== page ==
Thursday, August 29 marks eight years since Hurricane Katrina wrecked South Mississippi and Louisiana. Homes were pummeled by high winds and debris, businesses were destroyed, and the death toll, including Louisiana, climbed all the way to 1,833; however, that did not stop people from banding together. A group of Pine Belt public servants gathered Thursday to reflect.
People like Bennie Sellers, former director of public service for Hattiesburg barely slept for weeks for the sake of lending a hand to those in need.
"Our first mission was to get the roadways open so people could make way to the hospital," Sellers said.
Those without water, food and shelter were welcomed by the Salvation Army with open arms as lines formed around the building.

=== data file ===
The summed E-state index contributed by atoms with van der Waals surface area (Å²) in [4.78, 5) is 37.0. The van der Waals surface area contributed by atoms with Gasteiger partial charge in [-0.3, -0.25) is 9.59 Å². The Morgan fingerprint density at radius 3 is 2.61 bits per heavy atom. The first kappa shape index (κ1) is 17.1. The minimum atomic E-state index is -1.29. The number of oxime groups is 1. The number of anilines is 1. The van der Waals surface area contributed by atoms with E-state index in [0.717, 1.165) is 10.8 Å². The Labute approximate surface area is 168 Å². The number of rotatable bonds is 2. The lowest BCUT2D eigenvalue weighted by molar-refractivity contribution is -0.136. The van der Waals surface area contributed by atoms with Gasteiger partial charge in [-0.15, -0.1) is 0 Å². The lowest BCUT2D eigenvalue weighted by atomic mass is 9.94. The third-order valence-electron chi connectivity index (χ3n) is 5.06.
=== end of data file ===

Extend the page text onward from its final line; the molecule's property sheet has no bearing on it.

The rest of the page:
"We provided over 530,000 gallons of water to people and when you look at it, it's kind of hard to comprehend the numbers and details that were coming forth," said Joy Lines, administrative secretary at The Salvation Army.
Those who still can't find words to say when reflecting on the aftermath thumb through photos by reporters on the scene.
"My vehicle was totaled. It was strange, because I was used to producing news photos. I wasn't expecting to be the news," said Matt Bush, former Hattiesburg American intern photographer.
Victims went from rebuilding homes to building friendships.
"This is South Mississippi. Everybody has a chain saw and knows how to use it. Neighbors who barely talked became friends and eat supper together weekly to this day," said Terri Steed of Mississippi Emergency Management Agency.
Even displaced pets found a home in volunteers and veterinarians who traveled from across the country to help out.